The holograms may also be recorded such that detection may include a lensless readout, e.g., without optics or lenses disposed between the media and detector. In one example, the recovered holographic image location is within 5 centimeters of the storage medium.
In another aspect provided herein, a method for manufacturing a holographic storage medium includes recording at least one hologram to a holographic recording material using transmission geometry and disposing a reflective layer on one side of the storage medium after recording the at least one hologram. The reflective layer may be disposed on a surface associated with the holographic recording material by a metal sputtering process or other suitable process. Additionally, the at least one hologram recorded to the holographic recording material may be replicated from a master hologram in another storage medium, e.g., a master data mask or the like.
In another aspect provided herein a playback system includes a light source operable to produce a coherent light beam, a holographic storage medium comprising a reflective layer disposed on one side of a holographic recording layer, wherein the coherent light beam is directed to a side of the holographic recording layer opposite the reflective layer, and a detector operable to detect a diffracted hologram from the side opposite the reflective layer, wherein the detected hologram is diffracted from either the incident beam or the beam reflected back into the media by the reflective layer, but not from both beams.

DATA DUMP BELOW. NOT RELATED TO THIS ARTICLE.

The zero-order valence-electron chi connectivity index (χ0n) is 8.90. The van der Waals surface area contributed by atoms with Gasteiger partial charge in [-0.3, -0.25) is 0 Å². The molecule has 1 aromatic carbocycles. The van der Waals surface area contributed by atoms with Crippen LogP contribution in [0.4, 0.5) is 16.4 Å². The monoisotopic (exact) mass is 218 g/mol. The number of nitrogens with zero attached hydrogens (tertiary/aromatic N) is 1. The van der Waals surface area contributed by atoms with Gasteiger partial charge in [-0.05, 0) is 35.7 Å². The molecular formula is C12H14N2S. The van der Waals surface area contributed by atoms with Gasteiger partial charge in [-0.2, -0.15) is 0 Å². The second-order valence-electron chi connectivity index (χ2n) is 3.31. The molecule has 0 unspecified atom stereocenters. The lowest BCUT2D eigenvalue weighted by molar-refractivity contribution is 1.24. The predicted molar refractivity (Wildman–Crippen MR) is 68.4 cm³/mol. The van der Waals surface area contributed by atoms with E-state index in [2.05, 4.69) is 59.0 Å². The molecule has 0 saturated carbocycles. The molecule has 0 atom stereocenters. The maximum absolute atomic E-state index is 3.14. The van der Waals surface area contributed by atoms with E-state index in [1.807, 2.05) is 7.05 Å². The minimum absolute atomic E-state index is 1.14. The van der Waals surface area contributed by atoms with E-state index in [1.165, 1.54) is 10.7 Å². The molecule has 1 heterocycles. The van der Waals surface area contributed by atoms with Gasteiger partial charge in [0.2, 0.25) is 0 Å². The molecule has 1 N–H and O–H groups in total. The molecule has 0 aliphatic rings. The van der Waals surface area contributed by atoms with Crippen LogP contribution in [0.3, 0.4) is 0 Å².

The playback system may further include one or more of a polytopic filter, a means for changing the angle of the incident beam on the storage medium (which may include at least one lens on an actuator or at least one mirror on an actuator) in one or two dimensions. The playback may further include a means for changing the wavelength of the incident beam on the storage medium (which may include at least one element that is tunable in wavelength).
In another aspect provided herein a playback system includes a light source for producing a coherent light beam, wherein the coherent light beam is directed incident to a first side of a holographic storage medium during a playback operation, a surface operable to reflect at least a portion of the coherent light beam incident to and transmitted through the storage medium back into the storage medium from a second side, the second side generally opposite the first side, and a detector for detecting diffracted holograms on the same side of the storage medium as the incident beam, where the detected hologram is diffracted from either the incident beam or the beam reflected back into the media by the reflective layer, but not from both beams.
Additionally, the light source and the detector may be contained in a head that can move over the storage medium area. Further, the storage medium may move relative to the incident light.
The present invention is better understood upon consideration of the detailed description below in conjunction with the accompanying drawings and claims.